Herring, saying that he thought Virginia's law was unconstitutional, refused to have his office defend it. That follows a similar decision by the Obama Administration to not defend the federal Defense of Marriage Act, parts of which were also thrown out by federal courts. The attorney general of Nevada has recently announced he won't defend his state's gay marriage ban.
James Dwyer, a professor at the William and Mary Law School, argued in a guest column last week on http://www.jurist.org that past success by those seeking gay rights has made changes in state marriage laws less necessary.
"On New Year's Eve 1999, a same-sex couple wanting legally to tie the knot could not secure legal marital status anywhere in the U.S.; could not obtain the federal or state benefits that attach to legal marriage; and indeed in many states were vulnerable to criminal prosecution for having an intimate relationship," Dwyer wrote. "At that time, it made sense to say the state interfered profoundly with the liberty, privacy and equal citizenship of homosexuals.
"Today, both the legal and social climates for homosexuals are vastly different from what they were in 2000," he continued. "Today, as a result of Lawrence v. Texas, every adult in the U.S. has a recognized constitutional right to live with and share an intimate relationship with another consenting adult of the same sex or a different sex, whether married to each other or not."
Gay marriage proponents argue that same sex couples are treated unequally if they are not eligible for state benefits available to married couples.
Democrats in the General Assembly were generally happy with Thursday's ruling.
"I think it's great that the court has stood up for equal rights for all," said Del. Monty Mason, D-Williamsburg, who said he hadn't had a chance to read the full opinion.
"This is an issue where public opinion has changed faster than any I can think of," Mason said in a phone interview Friday. "The numbers have just about reversed themselves from what they were when the amendment first passed."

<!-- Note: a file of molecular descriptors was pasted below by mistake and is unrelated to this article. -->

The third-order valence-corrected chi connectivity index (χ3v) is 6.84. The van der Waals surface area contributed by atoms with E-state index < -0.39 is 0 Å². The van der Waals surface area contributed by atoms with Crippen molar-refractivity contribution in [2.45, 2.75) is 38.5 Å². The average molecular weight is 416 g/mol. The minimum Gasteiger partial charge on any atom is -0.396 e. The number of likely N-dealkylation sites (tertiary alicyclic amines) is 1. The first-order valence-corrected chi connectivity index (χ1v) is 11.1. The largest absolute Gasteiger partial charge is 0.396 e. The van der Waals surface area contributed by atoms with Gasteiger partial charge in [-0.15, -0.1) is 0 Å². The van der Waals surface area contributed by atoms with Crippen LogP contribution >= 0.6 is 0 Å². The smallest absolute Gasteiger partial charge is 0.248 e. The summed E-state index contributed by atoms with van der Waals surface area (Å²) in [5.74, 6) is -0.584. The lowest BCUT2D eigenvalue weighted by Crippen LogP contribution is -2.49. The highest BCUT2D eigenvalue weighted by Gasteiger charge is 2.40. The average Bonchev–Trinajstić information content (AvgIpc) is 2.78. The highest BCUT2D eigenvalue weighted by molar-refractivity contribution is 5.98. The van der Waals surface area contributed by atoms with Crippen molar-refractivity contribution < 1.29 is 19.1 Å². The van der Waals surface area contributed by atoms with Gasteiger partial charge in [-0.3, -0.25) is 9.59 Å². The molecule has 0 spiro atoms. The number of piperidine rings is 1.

The man Mason beat in November, Mike Watson, said his take on the issue would "probably make both sides mad."
"I didn't keep up with testimony, but I'd be disingenuous if I said I was surprised with Judge Wright Allen's ruling," he said. "Ultimately, this is something that will be challenged across the nation and as most prudent individuals recognize, will eventually be settled in the U.S. Supreme Court. On the subject itself, I suspect I'd make both sides mad. Of greater concern for me was the Attorney General's action. This was a constitutional amendment voted on by two different General Assemblies and ratified by a strong majority of citizens. Regardless of the subject, citizens deserve to have their voice heard and it was the AG's role to do so in this case. I don't think it would have changed the outcome; but that was the oath he swore. If he couldn't defend it, he should have made that clear in the campaign."
One of the people at the rally said he and his husband, although they've lived in Virginia for years, went to California to get married. He's hopeful that the judge's decision will stand and that Virginia will have to recognize his marriage.